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How practitioners can systematically use empirical evidence in treatment selection



How practitioners can systematically use empirical evidence in treatment selection



Journal of Clinical Psychology 58(10): 1199-1212



Contemporary concerns with "empirically supported treatments" emphasize the differences in outcomes that are associated with reliably delivered treatments, representing different models and theories. This approach often fails to address the fact that there is no consensus among scientists about whether there are enough differences between and among treatments to make this effort productive. There is a considerable body of data that suggests that all treatments produce very similar effects. This article reviews these viewpoints and presents a third position, suggesting that identifying common and differential principles of change may be more productive than focusing on the relative value of different theoretical models.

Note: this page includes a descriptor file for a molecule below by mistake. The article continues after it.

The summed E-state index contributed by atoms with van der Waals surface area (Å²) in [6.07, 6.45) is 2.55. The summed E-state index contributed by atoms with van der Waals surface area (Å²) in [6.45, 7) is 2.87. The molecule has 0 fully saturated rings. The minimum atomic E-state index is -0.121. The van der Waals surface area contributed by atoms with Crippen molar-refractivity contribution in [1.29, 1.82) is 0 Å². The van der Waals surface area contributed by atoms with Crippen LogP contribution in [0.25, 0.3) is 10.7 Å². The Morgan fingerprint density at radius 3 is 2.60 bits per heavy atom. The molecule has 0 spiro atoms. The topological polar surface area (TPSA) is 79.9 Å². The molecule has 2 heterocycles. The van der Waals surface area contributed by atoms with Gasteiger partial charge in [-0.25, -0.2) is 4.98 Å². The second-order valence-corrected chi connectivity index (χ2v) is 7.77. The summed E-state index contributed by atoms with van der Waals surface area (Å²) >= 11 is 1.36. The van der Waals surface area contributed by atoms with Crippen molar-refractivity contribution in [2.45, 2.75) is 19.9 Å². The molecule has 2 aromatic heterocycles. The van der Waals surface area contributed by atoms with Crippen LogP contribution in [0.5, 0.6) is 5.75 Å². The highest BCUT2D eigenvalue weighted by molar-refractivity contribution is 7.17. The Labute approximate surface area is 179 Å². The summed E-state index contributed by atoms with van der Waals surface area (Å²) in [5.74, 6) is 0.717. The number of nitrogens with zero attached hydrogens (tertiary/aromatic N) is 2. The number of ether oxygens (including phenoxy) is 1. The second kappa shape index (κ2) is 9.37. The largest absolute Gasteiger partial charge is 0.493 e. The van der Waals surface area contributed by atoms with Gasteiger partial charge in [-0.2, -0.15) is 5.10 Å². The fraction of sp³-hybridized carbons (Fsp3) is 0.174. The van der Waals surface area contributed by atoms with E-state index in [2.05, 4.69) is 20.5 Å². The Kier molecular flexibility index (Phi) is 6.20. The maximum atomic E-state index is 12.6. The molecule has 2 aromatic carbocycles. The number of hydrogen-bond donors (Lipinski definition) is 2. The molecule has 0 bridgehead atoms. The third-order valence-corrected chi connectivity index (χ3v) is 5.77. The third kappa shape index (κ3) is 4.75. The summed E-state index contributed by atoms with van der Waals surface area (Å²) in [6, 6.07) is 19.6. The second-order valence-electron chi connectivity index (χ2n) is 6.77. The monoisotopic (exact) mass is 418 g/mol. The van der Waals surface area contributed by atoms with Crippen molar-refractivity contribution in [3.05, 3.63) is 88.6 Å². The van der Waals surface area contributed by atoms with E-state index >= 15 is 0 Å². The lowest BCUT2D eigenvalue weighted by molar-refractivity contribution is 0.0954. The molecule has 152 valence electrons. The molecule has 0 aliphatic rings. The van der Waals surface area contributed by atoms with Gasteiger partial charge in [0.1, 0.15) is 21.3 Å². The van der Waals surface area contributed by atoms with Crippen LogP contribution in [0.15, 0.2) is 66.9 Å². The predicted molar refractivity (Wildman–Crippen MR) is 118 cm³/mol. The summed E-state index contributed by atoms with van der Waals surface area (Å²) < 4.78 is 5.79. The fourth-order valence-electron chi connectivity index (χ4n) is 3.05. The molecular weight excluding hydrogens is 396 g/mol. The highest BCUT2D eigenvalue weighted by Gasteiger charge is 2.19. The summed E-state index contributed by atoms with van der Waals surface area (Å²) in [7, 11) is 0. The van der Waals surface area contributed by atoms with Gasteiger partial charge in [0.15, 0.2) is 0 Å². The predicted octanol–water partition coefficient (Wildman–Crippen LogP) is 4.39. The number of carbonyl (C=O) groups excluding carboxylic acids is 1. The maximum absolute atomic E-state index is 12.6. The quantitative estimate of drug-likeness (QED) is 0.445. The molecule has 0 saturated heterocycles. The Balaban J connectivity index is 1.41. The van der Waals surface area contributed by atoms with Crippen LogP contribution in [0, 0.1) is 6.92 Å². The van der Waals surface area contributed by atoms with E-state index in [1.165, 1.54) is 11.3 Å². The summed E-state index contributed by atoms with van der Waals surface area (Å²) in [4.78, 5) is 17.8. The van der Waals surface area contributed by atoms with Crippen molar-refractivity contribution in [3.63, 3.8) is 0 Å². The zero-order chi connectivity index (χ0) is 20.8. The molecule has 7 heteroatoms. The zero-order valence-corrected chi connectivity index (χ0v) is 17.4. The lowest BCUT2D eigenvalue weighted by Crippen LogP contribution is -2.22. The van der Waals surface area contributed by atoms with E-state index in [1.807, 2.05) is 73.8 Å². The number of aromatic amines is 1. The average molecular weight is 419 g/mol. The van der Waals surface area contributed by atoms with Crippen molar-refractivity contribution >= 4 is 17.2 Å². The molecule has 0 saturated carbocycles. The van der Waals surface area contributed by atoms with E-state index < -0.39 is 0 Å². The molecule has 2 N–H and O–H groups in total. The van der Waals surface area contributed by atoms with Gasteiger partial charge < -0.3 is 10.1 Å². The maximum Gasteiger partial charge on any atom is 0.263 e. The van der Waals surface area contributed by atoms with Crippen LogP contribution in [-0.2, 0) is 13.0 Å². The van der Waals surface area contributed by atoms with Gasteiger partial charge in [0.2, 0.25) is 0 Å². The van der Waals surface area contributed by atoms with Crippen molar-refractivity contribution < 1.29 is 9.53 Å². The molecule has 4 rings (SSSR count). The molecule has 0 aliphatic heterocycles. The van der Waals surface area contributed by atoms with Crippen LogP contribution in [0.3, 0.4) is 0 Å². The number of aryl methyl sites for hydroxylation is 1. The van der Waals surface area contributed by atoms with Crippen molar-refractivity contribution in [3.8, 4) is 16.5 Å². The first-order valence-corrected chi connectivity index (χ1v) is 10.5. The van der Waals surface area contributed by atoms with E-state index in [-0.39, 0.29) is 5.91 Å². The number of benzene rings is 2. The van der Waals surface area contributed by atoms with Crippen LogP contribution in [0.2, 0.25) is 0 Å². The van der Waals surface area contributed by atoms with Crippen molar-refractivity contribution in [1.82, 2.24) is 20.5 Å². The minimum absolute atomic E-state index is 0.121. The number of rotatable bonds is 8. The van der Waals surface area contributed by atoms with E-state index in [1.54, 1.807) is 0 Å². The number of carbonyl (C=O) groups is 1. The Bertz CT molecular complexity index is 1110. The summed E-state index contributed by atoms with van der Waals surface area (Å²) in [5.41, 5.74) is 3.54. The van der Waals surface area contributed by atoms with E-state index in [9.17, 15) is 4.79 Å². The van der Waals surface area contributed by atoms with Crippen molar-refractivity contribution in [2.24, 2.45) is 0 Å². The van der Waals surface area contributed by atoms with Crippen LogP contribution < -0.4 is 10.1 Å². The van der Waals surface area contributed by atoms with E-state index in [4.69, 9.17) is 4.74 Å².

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Accession: 046280798

Download citation: RISBibTeXText

PMID: 12357437

DOI: 10.1002/jclp.10106


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